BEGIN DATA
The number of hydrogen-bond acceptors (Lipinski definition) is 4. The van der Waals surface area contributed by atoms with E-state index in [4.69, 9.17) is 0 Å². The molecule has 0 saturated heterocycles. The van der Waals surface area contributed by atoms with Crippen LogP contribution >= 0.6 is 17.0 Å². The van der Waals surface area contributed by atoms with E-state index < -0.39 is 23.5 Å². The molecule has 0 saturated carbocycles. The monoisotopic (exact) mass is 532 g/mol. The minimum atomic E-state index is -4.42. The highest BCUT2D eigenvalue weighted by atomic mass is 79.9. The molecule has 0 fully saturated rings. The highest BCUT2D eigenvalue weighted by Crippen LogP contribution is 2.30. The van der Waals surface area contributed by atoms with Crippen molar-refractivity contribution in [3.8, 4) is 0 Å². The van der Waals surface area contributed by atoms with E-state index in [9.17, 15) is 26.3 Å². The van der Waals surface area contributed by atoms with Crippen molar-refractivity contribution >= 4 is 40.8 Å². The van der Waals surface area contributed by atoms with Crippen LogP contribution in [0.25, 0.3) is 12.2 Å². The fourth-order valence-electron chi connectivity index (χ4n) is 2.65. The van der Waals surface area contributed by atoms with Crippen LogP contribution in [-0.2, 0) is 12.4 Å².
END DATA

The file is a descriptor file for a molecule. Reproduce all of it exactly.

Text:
The number of hydrogen-bond acceptors (Lipinski definition) is 4. The van der Waals surface area contributed by atoms with E-state index in [4.69, 9.17) is 0 Å². The molecule has 0 saturated heterocycles. The van der Waals surface area contributed by atoms with Crippen LogP contribution >= 0.6 is 17.0 Å². The van der Waals surface area contributed by atoms with E-state index < -0.39 is 23.5 Å². The molecule has 0 saturated carbocycles. The monoisotopic (exact) mass is 532 g/mol. The minimum atomic E-state index is -4.42. The highest BCUT2D eigenvalue weighted by atomic mass is 79.9. The molecule has 0 fully saturated rings. The highest BCUT2D eigenvalue weighted by Crippen LogP contribution is 2.30. The van der Waals surface area contributed by atoms with Crippen molar-refractivity contribution in [3.8, 4) is 0 Å². The van der Waals surface area contributed by atoms with E-state index in [9.17, 15) is 26.3 Å². The van der Waals surface area contributed by atoms with Crippen molar-refractivity contribution >= 4 is 40.8 Å². The van der Waals surface area contributed by atoms with Crippen LogP contribution in [0.25, 0.3) is 12.2 Å². The fourth-order valence-electron chi connectivity index (χ4n) is 2.65. The van der Waals surface area contributed by atoms with Crippen LogP contribution in [-0.2, 0) is 12.4 Å².